Now, when you import this picture in photoshop, it will obviously still be 1280 pixels wide and 960 pixels high.

Now if you want to print this, the dpi comes into play:

question:
can i print this photo with good quality in "lettersize-format"?

Calculation:
Lettersize format is (in landscape) 11 inches wide and 8.50 inches high
So...
1280 : 11 = ca.116 dpi
960 : 8.5 = ca.113dpi.

Conclusion:
In photoshop you would need to change the settings in ca. 115 dpi, which means you will see the pixels and the quality would be mediocre.
(normally they say that ppl wont notice any pixels from 120 - 150 dpi)

Remark:
so you cant change the pixels x pixels from a drawing (without loosing some of the quality that is), but depending on the dpi-value in your settings the same picture will be smaller or bigger when you print it.

Screenresolution is usually 72 dpi
Printresolution 120dpi, 150 dpi, 200 dpi or 300 dpi, rarely ppl go beyond 300, and always try to have a resolution which is a "whole division" of your printer resolution (just to avoid some other issues).

Edited by Scythar, 14 April 2006 - 10:53 AM.


#14 SimplicityDesigns

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Posted 15 April 2006 - 04:32 PM

:wtf:

I still have no clue. So you're saying.....if I want to just get a white document in photoshop - that's it - that's the same size as a real piece of paper, I have to use a 1280x960 document with a resolution (that's the number - I think usually 72 - in the box under "document size") of 115?

#15 funkysoul

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Posted 15 April 2006 - 08:10 PM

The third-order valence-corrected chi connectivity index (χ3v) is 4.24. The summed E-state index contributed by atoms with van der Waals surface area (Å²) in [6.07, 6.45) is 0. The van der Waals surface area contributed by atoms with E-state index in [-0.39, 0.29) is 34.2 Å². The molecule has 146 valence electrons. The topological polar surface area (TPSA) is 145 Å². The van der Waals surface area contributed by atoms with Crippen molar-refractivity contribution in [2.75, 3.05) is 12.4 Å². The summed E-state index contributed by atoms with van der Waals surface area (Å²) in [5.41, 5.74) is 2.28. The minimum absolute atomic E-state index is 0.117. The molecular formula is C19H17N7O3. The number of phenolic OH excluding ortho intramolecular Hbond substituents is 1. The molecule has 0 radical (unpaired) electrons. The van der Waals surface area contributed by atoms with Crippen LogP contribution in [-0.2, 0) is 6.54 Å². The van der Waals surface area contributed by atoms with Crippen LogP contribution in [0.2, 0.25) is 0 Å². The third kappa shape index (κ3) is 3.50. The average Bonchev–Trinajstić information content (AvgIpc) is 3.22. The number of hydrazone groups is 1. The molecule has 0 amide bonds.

An A4 page by 150dpi should be: 1240x1754px (portrait format)
with 300dpi (I normally work with 300dpi for my printing stuff) would be 2480x3508

#16 Scythar

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Posted 16 April 2006 - 04:50 AM

I give up :wtf:

#17 SimplicityDesigns

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Posted 16 April 2006 - 11:07 AM

An A4 page by 150dpi should be: 1240x1754px (portrait format)
with 300dpi (I normally work with 300dpi for my printing stuff) would be 2480x3508


So I do this:

Posted Image

But that comes out way too big. My problem is the numbers in the "Resolution" box. I tried 11x8.5 in inches and a resolution around 96-98 usually works, but it's not exact.
-BBHD

#18 Scythar

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Posted 16 April 2006 - 02:35 PM

Like i said:
the dpi has nothing to do with the 1240 x 1754 resolution

like the settings you have there the picture would be 8.27 inch wide and 11.7 inch tall --> ca. the A4 format (off course, it wont print all of it, since most printer are no edge-to-edge printers and need some kind of marge)

now, if you would change that setting to 300 dpi, without changing the pixels your drawing would be only 10.5 cm wide and 14.85 cm high (a quarter of a A4 page)

I know i said i gave up, but i never mean that, so dont worry... keep asking.

#19 funkysoul

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Posted 16 April 2006 - 05:04 PM

:( I want to create a render than can be printed on a 40″ x 30″ poster in 150 DPI:

Open your calculator and simply multiply the dimensions in inches by the DPI level you want. So, for a this poster size, you would calculate 40 x 150 and then 30 x 150 to arrive at the final required resultion of 6000 x 4500 pixels. Set your render size to 6000 x 4500 and export away!


Scythar already mentioned and if you read Faken's Blog you will maybe understand it:
http://www.danrichar...e-dpi-equation/